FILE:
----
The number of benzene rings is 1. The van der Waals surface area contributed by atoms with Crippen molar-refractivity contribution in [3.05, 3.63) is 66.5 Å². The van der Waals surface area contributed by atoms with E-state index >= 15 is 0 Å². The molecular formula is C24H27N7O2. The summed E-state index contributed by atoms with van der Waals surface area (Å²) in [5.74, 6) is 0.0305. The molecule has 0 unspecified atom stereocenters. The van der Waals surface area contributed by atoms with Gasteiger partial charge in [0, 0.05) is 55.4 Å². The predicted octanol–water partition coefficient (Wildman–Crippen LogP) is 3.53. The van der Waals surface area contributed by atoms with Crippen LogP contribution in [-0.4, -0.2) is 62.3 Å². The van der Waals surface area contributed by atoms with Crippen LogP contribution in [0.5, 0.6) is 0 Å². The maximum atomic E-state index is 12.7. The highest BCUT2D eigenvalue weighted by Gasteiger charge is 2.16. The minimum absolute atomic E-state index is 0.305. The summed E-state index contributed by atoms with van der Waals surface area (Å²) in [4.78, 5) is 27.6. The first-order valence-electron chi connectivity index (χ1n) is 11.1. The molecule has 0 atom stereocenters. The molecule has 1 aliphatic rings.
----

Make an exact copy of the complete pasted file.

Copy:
The number of benzene rings is 1. The van der Waals surface area contributed by atoms with Crippen molar-refractivity contribution in [3.05, 3.63) is 66.5 Å². The van der Waals surface area contributed by atoms with E-state index >= 15 is 0 Å². The molecular formula is C24H27N7O2. The summed E-state index contributed by atoms with van der Waals surface area (Å²) in [5.74, 6) is 0.0305. The molecule has 0 unspecified atom stereocenters. The van der Waals surface area contributed by atoms with Gasteiger partial charge in [0, 0.05) is 55.4 Å². The predicted octanol–water partition coefficient (Wildman–Crippen LogP) is 3.53. The van der Waals surface area contributed by atoms with Crippen LogP contribution in [-0.4, -0.2) is 62.3 Å². The van der Waals surface area contributed by atoms with Crippen LogP contribution in [0.5, 0.6) is 0 Å². The maximum atomic E-state index is 12.7. The highest BCUT2D eigenvalue weighted by Gasteiger charge is 2.16. The minimum absolute atomic E-state index is 0.305. The summed E-state index contributed by atoms with van der Waals surface area (Å²) in [4.78, 5) is 27.6. The first-order valence-electron chi connectivity index (χ1n) is 11.1. The molecule has 0 atom stereocenters. The molecule has 1 aliphatic rings.